Agnes Baltsa is one of Greece’s gift to the opera world. Born on Nov. 19, 1944, the mezzo-soprano put together one of the most exciting opera careers in the 20th century.
She actually started playing the piano at age six and moved to Athens at the age of 14 to concentrate on developing her voice. From there she climbed the ladder of operatic growth, making her first appearance in an opera as Cherubino in “Le Nozze di Figaro” in Frankfurt. From there it was more and more growth, the mezzo performing under the leading conductors of her day.
She also made quite a number of famed recordings, including the three that we will relate in this piece.
From Greece with Love
A love letter from the mezzo to her home country, the album was recorded alongside the Athens Experimental Orchestra under the musical direction of Stavros Xarhakos. The tracks include a wide range of songs from Greece. Baltsa also recorded “Songs My Country Taught Me” in 1985, which also featured music from her native land. Here is “Mera Magioú.”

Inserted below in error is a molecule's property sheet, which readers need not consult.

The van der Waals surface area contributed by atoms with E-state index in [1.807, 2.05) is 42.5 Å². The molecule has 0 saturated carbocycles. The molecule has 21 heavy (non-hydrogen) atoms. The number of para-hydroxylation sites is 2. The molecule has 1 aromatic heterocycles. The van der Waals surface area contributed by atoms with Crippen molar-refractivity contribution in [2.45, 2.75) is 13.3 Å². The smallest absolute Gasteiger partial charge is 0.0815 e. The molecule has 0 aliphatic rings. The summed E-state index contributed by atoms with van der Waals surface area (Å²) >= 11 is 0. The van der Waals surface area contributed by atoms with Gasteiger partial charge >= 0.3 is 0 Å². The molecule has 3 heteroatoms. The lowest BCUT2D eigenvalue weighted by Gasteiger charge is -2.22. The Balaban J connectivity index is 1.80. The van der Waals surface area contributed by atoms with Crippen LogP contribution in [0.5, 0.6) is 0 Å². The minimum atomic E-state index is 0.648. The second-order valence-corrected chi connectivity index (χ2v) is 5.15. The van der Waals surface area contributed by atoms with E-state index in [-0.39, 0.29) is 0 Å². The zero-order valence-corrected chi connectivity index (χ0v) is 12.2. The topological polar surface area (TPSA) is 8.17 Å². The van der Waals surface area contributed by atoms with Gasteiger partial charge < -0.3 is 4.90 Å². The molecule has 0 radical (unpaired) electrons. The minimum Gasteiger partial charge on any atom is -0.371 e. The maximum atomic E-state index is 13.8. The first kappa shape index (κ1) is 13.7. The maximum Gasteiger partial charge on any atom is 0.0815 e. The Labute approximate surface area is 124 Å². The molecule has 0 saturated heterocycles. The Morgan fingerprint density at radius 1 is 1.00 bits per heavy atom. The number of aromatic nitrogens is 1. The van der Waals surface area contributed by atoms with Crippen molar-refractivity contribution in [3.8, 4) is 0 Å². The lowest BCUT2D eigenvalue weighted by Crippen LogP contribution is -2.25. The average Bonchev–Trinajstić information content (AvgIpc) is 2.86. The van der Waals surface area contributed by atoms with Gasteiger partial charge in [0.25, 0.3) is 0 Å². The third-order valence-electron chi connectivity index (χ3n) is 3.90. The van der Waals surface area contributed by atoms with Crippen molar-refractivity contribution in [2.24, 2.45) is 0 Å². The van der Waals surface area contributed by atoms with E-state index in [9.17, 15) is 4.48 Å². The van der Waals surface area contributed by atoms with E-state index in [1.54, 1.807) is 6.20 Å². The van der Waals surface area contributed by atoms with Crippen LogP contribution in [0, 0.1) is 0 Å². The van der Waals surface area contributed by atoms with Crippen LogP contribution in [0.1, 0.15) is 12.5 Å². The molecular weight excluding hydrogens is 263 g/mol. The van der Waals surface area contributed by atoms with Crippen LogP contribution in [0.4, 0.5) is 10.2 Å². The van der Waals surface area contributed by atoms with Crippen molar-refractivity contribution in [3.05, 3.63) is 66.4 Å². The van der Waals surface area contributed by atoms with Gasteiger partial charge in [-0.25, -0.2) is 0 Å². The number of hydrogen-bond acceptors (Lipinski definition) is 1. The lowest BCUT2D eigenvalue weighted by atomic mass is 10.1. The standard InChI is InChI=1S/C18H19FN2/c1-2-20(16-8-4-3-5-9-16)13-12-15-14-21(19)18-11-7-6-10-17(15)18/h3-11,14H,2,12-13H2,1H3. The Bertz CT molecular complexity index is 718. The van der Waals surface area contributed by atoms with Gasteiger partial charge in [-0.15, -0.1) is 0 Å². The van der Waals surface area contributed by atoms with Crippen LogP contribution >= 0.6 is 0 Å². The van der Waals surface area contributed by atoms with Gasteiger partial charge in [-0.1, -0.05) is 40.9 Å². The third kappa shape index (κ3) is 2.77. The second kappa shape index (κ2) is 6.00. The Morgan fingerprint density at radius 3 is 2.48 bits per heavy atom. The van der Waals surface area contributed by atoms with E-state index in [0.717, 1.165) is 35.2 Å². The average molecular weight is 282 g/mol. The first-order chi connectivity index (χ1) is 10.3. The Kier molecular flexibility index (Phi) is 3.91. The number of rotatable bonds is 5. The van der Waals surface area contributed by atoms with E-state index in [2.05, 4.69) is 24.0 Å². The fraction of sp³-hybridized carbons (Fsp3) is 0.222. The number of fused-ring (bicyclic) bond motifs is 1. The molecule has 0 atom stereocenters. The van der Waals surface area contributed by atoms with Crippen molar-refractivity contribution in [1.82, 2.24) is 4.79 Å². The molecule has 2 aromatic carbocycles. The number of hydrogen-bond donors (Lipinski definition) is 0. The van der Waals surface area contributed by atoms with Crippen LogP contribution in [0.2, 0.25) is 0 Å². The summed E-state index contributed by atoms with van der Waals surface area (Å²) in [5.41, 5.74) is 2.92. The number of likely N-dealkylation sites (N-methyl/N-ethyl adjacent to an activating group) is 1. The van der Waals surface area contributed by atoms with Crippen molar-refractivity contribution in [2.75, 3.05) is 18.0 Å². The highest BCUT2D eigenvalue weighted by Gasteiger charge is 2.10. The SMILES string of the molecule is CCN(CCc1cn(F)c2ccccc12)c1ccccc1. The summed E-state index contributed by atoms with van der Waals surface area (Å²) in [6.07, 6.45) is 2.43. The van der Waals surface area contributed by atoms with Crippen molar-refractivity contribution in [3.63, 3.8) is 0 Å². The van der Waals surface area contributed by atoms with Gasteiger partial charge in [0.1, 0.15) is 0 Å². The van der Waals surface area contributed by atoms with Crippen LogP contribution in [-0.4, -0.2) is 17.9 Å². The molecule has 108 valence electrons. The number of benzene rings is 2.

I Capuleti e Montecchi
Perhaps not one of her famous recordings, but still one that cannot be overlooked. As Romeo, Baltsa provides sweetness in this famed Bellini opera, coupling quite beautifully with Edita Gruberova in one of the finest versions of this rarely performed (for the time) work. Here is the recording in its entirety.
The Greek artist’s most iconic role, Baltsa took it on with a number of famous tenors, most notably José Carreras, with whom she also recorded the work under Herbert Von Karajan. Her interpretation was always noted for its sense of fiery freedom and “brazen femininity.” She was often noted for being a femme fatale in the role and her raw intensity gave the character a power and strength not often seen in more “refined” interpretations.